Redford sticks to the script first introduced . . . in 1974 . . . laying out how the ‘good guys’ in the media got the bad guy in the White House. We now know, however, that Watergate was more complicated than that.
This is where Geoff Shepard’s new book comes in. The Real Watergate Scandal attempts to revise the narrative, though it is not Shepard’s maiden effort in this uphill battle. In 2008 he published The Secret Plot to Make Ted Kennedy President, which argued that the late Massachusetts Senator led an effort to turn a “third-rate burglary” into a mega-scandal that would not only diminish the political effect of Nixon’s landslide electoral win of 1972 but cripple the GOP, with the ultimate goal being the restoration of Camelot in 1976.
Shepard (an acquaintance of mine, I note for full disclosure purposes) is not a disinterested chronicler of Watergate. He was politically smitten by Nixon at an impressionable age, and in 1965, while attending Whittier College, the future President’s alma mater, he received a $250 Nixon scholarship (which the future President himself doubled). After graduating from Harvard Law School, Shepard worked in the Nixon administration for almost six years, first as a White House fellow, then as a senior staffer on the domestic policy staff, and finally, as the youngest lawyer on the President’s defense team. This new volume is actually an elaboration of arguments presented in Shepard’s 2008 book, which carried the subtitle Inside the Real Watergate Conspiracy.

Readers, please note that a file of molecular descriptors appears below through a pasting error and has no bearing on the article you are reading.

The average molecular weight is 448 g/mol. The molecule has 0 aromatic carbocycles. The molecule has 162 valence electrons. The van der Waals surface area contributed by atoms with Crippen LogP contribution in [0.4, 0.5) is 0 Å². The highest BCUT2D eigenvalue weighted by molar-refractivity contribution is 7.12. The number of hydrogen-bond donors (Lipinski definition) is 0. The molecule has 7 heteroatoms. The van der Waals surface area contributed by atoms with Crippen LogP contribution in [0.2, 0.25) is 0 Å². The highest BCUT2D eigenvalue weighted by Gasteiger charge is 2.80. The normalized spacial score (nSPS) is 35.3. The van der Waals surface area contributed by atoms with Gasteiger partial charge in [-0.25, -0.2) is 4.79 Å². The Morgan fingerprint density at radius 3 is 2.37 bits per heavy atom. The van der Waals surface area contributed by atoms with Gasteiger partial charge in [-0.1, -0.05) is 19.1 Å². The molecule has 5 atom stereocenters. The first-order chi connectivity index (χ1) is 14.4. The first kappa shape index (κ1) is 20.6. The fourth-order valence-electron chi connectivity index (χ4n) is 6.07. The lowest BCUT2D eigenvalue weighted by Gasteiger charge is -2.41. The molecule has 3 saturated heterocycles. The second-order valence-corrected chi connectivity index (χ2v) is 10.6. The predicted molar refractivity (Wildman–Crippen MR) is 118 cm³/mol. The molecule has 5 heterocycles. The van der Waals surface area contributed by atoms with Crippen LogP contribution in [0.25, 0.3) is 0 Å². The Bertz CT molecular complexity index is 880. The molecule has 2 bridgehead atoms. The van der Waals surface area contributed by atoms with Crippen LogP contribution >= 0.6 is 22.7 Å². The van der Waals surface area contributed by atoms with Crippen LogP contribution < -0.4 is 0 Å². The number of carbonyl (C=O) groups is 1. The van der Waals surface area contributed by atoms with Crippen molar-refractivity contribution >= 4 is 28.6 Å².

The author’s accusations encompass the following: that Federal District Judge John Sirica conducted the trials of the original six Watergate defendants and subsequent cover-up conspirators in a highly biased and injudicious manner; that the co-conspirators should have been granted a change of venue outside the media hothouse of Washington, D.C.; that Sirica conducted ex parte meetings about Watergate with journalists, the chief counsel of the Senate Watergate committee, and the special prosecutors; and that some of the evidence of wrongdoing was either trumped up or woefully misunderstood in the media frenzy.
As the above suggests, much of Shepard’s outrage is directed at Sirica, a “false hero” who was nevertheless lionized by the media for his role in Watergate. The author says “Maximum John,” as Sirica was known owing to his harsh sentences, was an obscure and undistinguished judge before this case came along, his rulings frequently reversed on appeal. Citing an obscure but well-documented biography of the famed criminal lawyer Edward Bennett Williams, written by Robert Pack, Shepard reminds us of the close friendship between Sirica and Williams; the Williamses were godparents to Sirica’s daughter. More to the point, Williams’ law firm was counsel to the Democratic National Committee and represented the DNC in its civil lawsuit stemming from the June 17, 1972 break-in at its office in the Watergate complex.